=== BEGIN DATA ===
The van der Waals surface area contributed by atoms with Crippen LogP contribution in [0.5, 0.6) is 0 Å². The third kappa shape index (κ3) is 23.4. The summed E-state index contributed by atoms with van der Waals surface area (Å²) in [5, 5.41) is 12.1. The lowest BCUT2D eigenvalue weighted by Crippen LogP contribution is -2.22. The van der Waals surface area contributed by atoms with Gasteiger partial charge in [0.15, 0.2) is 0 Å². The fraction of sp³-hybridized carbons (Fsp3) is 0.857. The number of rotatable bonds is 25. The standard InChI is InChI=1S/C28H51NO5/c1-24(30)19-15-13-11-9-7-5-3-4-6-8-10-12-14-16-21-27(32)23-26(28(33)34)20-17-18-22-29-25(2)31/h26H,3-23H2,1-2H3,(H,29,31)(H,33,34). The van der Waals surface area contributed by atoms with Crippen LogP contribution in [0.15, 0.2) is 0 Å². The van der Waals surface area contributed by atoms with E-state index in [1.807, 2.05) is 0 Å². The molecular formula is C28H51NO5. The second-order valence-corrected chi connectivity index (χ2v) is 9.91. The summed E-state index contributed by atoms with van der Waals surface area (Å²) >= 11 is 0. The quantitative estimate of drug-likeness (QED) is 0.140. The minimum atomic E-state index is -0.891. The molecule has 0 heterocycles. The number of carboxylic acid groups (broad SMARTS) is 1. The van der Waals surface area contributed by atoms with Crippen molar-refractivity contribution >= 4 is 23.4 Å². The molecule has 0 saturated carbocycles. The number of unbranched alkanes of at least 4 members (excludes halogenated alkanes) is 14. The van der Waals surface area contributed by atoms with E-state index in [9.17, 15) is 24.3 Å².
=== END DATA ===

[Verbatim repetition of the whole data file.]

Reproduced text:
The van der Waals surface area contributed by atoms with Crippen LogP contribution in [0.5, 0.6) is 0 Å². The third kappa shape index (κ3) is 23.4. The summed E-state index contributed by atoms with van der Waals surface area (Å²) in [5, 5.41) is 12.1. The lowest BCUT2D eigenvalue weighted by Crippen LogP contribution is -2.22. The van der Waals surface area contributed by atoms with Gasteiger partial charge in [0.15, 0.2) is 0 Å². The fraction of sp³-hybridized carbons (Fsp3) is 0.857. The number of rotatable bonds is 25. The standard InChI is InChI=1S/C28H51NO5/c1-24(30)19-15-13-11-9-7-5-3-4-6-8-10-12-14-16-21-27(32)23-26(28(33)34)20-17-18-22-29-25(2)31/h26H,3-23H2,1-2H3,(H,29,31)(H,33,34). The van der Waals surface area contributed by atoms with Crippen LogP contribution in [0.15, 0.2) is 0 Å². The van der Waals surface area contributed by atoms with E-state index in [1.807, 2.05) is 0 Å². The molecular formula is C28H51NO5. The second-order valence-corrected chi connectivity index (χ2v) is 9.91. The summed E-state index contributed by atoms with van der Waals surface area (Å²) >= 11 is 0. The quantitative estimate of drug-likeness (QED) is 0.140. The minimum atomic E-state index is -0.891. The molecule has 0 heterocycles. The number of carboxylic acid groups (broad SMARTS) is 1. The van der Waals surface area contributed by atoms with Crippen molar-refractivity contribution >= 4 is 23.4 Å². The molecule has 0 saturated carbocycles. The number of unbranched alkanes of at least 4 members (excludes halogenated alkanes) is 14. The van der Waals surface area contributed by atoms with E-state index in [9.17, 15) is 24.3 Å².